Find out more about Diwali.
“We should never denigrate any other culture but rather help people to
understand the relationship between their own culture and the dominant culture. When you understand another culture or language, it does not mean that you have to lose your own culture.”
Edward T. Hall
11th Hour, of the 11th Day , of the 11th Month.
Armistice & Veterans Day is commemorated, especially in Europe and North America, in rememberance of the ending of the First World War. 11am on November 11th was the date chosen to end formal hostilities. The day is now used to remember all those who have lost their lives during war times. Although not a public holiday in Europe, a one-minute silence is observed at 11am. The nearest Sunday to the 11th traditionally is Remembrance Sunday when town officials place wreaths of poppies on their town’s memorials.
In Poland, 11th November is a national holiday and, besides Remembrance Day, it celebrates Polish Independence Day. In the USA, if Veterans’ Day happens to fall on a Sunday, then the following Monday is declared a public holiday. This is considered to be one of the most important holidays in America. Comemorated in Italy on 4th November.
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The World Science Day for Peace and Development is an annual event
celebrated all over the world to recall the commitment made at the UNESCO conference on science in 1999. Its purpose is to renew international commitment to science for peace and development and to stress the responsible use of science, for the benefit of us all. It also aims to raise awareness of sciences importance.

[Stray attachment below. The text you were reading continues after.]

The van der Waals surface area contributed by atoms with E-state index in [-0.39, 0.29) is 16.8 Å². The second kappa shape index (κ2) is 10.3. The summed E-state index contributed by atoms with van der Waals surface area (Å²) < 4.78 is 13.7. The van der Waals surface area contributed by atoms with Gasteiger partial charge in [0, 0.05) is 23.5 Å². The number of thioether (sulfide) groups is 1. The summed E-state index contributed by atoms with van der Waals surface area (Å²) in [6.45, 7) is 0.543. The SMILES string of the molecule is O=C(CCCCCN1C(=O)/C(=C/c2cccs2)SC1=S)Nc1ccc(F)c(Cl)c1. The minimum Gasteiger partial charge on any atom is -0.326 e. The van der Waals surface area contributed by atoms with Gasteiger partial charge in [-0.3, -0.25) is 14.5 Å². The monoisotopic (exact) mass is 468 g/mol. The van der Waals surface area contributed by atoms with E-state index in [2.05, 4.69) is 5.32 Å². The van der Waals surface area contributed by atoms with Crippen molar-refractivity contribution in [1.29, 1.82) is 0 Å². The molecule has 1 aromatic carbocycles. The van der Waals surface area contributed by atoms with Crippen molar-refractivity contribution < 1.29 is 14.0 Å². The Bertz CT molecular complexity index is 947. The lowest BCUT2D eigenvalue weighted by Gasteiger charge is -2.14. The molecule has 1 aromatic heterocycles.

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Halloween Day is celebrated as a festival around the world.
Especially celebrated by the younger generation, this festival of All Hallowes comes about as a practice followed among the Christian population and has its origins as a Pagan Celtic festival – Samhain. It’s celebrated the night before the Christian Festival of All Saints Day. Adults create laterns for their children made from large pumkins which have been made into ghoulish faces. Children play ‘trick or treat’.
However, in the Nordic countries this is the evening when friends and relatives who have died are remembered. People often go to the cemetary and place lit candles in the snow. The sight of hundreds of candles burning in the dark, illuminated by the white snow is quite a sight.
Find out more about Halloween
Find out more about All Saints Day
Rosh Hashana is the Jewish New Year festival, marking the Jewish
month of Tishri, also celebrated as the Birthday of the World. In fact, Judaism has four “new years” which mark various legal “years”, much like 1 January marks the “New Year” of the Gregorian calendar. Rosh Hashanah is the new year for people, animals, and legal contracts. The Mishnah also sets this day aside as the new year for calculating calendar years and sabbatical (”shemitta”) and jubilee (”yovel”) years. It lasts for two days. This holiday is the first of the ”Yamim Noraim” (“Days of Awe”), the most solemn days of the Jewish year.